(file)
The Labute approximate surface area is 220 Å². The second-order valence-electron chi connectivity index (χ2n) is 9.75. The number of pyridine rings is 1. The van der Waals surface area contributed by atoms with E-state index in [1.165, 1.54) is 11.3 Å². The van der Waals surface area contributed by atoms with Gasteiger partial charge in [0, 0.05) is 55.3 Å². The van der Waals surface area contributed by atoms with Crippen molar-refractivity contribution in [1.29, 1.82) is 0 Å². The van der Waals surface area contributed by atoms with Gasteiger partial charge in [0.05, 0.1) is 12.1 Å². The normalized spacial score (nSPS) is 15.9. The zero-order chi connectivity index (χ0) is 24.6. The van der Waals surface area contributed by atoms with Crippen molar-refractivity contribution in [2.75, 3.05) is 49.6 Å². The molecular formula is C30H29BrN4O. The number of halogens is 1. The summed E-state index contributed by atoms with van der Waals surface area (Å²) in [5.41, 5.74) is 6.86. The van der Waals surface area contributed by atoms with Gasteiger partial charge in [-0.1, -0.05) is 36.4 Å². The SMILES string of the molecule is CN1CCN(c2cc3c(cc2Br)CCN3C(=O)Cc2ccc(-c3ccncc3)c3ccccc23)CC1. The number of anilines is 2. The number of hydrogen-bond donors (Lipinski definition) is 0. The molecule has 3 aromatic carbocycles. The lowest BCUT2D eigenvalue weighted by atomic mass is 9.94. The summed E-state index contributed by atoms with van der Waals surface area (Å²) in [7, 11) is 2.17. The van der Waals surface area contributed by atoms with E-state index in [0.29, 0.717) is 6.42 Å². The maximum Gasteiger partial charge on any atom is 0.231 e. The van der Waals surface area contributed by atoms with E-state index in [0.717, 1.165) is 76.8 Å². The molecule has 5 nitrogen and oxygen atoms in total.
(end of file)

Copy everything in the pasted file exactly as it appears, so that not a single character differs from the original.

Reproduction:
The Labute approximate surface area is 220 Å². The second-order valence-electron chi connectivity index (χ2n) is 9.75. The number of pyridine rings is 1. The van der Waals surface area contributed by atoms with E-state index in [1.165, 1.54) is 11.3 Å². The van der Waals surface area contributed by atoms with Gasteiger partial charge in [0, 0.05) is 55.3 Å². The van der Waals surface area contributed by atoms with Crippen molar-refractivity contribution in [1.29, 1.82) is 0 Å². The van der Waals surface area contributed by atoms with Gasteiger partial charge in [0.05, 0.1) is 12.1 Å². The normalized spacial score (nSPS) is 15.9. The zero-order chi connectivity index (χ0) is 24.6. The van der Waals surface area contributed by atoms with Crippen molar-refractivity contribution in [2.75, 3.05) is 49.6 Å². The molecular formula is C30H29BrN4O. The number of halogens is 1. The summed E-state index contributed by atoms with van der Waals surface area (Å²) in [5.41, 5.74) is 6.86. The van der Waals surface area contributed by atoms with Gasteiger partial charge in [-0.1, -0.05) is 36.4 Å². The SMILES string of the molecule is CN1CCN(c2cc3c(cc2Br)CCN3C(=O)Cc2ccc(-c3ccncc3)c3ccccc23)CC1. The number of anilines is 2. The number of hydrogen-bond donors (Lipinski definition) is 0. The molecule has 3 aromatic carbocycles. The lowest BCUT2D eigenvalue weighted by atomic mass is 9.94. The summed E-state index contributed by atoms with van der Waals surface area (Å²) in [7, 11) is 2.17. The van der Waals surface area contributed by atoms with E-state index in [0.29, 0.717) is 6.42 Å². The maximum Gasteiger partial charge on any atom is 0.231 e. The van der Waals surface area contributed by atoms with E-state index in [0.717, 1.165) is 76.8 Å². The molecule has 5 nitrogen and oxygen atoms in total.